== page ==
Nyepi Day marks the Balinese Saka New Year, and the way in which it is celebrated is totally unique and something that you will never experience anywhere else in the world. This is the day when the whole island retreats into silence for 24 hours. There will be no flights in or out of Bali on Nyepi Day, businesses will be closed, no one will be allowed out on the streets, no television programmes will be broadcast, and on this night of the dark moon, all lights must be extinguished. For the Balinese, the purpose of the day is to teach control of excess, the idea being to spend the day in quiet contemplation and meditation. Any demons and evils spirits will be deluded into thinking that Bali is deserted, prompting them to leave the island.
Nyepi is perhaps the most important of the Island's religious days and the prohibitions are taken seriously. Hotels are exempt from Nyep's rigorous practices but the streets will be closed to both pedestrians and vehicles, except for emergency vehicles. Village wardens known as ‘Pecalang’ will be posted to keep people off the streets and the beach.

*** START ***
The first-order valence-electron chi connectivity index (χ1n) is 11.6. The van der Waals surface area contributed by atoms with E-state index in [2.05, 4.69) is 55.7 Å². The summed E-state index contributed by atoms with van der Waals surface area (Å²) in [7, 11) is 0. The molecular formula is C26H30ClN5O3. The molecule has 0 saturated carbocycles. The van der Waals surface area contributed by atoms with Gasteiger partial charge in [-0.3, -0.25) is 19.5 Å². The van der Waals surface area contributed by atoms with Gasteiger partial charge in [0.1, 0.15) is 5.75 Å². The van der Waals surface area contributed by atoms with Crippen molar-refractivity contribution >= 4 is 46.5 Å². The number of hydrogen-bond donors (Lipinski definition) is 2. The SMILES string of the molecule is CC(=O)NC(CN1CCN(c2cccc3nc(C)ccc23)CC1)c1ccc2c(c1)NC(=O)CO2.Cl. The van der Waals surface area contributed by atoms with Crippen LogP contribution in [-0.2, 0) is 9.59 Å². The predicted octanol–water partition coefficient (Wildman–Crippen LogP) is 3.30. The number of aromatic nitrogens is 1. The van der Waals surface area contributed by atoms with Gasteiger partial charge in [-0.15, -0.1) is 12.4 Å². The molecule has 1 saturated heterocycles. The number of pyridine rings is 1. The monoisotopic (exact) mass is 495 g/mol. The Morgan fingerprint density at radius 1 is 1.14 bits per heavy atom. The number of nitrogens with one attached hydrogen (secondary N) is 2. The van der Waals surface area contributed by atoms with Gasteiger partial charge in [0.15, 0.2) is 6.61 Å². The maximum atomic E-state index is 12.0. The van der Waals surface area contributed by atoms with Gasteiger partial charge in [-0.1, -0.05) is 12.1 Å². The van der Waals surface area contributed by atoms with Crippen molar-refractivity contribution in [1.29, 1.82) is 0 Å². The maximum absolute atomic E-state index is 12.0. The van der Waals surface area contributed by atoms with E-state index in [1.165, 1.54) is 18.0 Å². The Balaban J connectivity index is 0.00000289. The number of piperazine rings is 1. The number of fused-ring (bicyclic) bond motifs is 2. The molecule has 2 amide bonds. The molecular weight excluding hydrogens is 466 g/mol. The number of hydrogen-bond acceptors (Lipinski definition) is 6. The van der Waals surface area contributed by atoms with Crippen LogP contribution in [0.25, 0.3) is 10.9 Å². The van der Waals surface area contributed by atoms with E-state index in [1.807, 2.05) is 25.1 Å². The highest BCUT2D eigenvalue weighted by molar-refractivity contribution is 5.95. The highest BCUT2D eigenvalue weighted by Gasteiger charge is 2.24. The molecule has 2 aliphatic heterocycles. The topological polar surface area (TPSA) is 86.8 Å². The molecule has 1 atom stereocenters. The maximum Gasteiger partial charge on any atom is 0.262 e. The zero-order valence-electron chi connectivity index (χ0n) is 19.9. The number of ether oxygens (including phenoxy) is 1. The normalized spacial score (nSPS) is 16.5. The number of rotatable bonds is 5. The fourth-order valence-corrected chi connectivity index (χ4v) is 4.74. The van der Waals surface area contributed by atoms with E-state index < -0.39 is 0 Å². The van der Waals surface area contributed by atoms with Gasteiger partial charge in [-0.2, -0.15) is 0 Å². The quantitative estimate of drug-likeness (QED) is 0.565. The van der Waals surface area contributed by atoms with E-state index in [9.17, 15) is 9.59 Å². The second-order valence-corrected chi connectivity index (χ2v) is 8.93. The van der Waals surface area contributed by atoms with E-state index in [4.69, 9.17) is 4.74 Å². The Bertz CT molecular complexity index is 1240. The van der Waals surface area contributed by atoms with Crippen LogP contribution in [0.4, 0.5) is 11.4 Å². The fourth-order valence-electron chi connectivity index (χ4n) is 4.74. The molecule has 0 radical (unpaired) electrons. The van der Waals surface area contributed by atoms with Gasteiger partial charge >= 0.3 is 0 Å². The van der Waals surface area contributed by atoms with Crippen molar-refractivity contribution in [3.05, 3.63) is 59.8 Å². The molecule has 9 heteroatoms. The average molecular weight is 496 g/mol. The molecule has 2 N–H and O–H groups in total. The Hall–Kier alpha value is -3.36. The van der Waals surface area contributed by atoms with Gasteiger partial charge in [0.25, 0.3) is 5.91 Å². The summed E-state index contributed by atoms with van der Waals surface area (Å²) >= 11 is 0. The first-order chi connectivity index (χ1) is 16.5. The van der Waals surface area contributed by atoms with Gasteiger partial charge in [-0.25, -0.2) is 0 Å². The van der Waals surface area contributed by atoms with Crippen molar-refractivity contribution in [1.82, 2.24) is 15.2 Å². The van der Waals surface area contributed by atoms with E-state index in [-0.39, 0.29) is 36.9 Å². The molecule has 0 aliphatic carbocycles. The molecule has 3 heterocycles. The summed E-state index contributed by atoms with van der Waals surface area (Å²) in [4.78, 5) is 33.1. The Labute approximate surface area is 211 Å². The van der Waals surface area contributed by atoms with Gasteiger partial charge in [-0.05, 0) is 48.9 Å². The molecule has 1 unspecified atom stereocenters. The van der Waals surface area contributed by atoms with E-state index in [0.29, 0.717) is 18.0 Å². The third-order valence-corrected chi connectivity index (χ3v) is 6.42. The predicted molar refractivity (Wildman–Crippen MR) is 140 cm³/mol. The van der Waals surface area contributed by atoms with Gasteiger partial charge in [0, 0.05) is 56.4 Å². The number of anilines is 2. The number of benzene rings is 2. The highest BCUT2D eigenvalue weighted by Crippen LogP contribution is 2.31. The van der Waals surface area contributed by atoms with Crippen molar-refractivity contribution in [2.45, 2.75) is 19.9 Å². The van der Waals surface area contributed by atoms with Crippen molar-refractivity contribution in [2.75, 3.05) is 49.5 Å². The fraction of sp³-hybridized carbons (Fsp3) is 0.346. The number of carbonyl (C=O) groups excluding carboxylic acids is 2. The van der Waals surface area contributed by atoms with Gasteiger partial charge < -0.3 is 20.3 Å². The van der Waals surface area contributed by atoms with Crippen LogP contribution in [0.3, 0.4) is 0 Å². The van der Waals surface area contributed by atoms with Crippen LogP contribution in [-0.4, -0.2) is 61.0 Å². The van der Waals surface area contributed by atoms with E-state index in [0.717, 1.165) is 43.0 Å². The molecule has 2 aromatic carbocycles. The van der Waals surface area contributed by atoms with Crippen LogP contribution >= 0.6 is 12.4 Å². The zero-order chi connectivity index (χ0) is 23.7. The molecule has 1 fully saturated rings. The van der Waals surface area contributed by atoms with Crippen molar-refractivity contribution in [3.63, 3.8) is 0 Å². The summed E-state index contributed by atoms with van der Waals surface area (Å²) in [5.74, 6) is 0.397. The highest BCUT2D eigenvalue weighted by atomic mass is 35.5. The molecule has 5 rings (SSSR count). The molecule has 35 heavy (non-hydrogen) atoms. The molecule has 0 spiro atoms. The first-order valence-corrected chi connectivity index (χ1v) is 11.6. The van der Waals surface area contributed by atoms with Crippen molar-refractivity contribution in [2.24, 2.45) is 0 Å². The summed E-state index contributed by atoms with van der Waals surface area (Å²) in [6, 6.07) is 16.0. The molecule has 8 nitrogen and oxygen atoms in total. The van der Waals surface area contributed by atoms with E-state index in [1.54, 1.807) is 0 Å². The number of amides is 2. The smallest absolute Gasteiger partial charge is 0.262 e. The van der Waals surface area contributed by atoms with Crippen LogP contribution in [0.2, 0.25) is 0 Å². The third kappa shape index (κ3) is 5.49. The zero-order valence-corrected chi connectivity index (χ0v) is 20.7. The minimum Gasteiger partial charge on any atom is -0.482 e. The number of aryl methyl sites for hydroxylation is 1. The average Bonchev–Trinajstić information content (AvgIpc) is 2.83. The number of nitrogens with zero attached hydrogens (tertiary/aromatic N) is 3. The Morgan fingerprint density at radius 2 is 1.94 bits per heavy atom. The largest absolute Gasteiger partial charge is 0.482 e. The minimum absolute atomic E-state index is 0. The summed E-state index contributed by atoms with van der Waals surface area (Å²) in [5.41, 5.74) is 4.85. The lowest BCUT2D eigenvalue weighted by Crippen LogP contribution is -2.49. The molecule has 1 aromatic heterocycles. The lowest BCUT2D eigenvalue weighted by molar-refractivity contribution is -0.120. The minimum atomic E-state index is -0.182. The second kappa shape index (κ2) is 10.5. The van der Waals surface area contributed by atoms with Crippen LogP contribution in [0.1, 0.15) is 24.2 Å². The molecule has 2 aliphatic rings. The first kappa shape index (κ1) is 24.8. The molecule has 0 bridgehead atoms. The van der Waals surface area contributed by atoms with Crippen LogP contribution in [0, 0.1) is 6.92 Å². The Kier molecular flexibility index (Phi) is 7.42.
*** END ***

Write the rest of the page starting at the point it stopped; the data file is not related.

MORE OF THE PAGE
If you embrace the experience, you will discover that this unique and wonderful day is pure joy. All you will hear is the birds singing. After nightfall, listen to the frog song and gaze at the stars, unsullied by street lamps, and with no moon, the night sky looks amazing.
The days leading up to Nyepi, meanwhile, are filled with activity. The Balinese Hindus dress in gorgeous traditional costume, and religious objects and the effigiesof the gods are taken in long, colourful, lavish processions from all the village temples to sacred springs, rivers, or the sea for purification.
The day before Nyepi is known as ‘Pengrupukan’, and in the evening, exciting street carnival processions take place as the evil spirits are driven away with gongs, drums, cymbals, firecrackers and huge, scary, highly-creative papier-mâché monsters known as ‘Ogoh-ogoh’.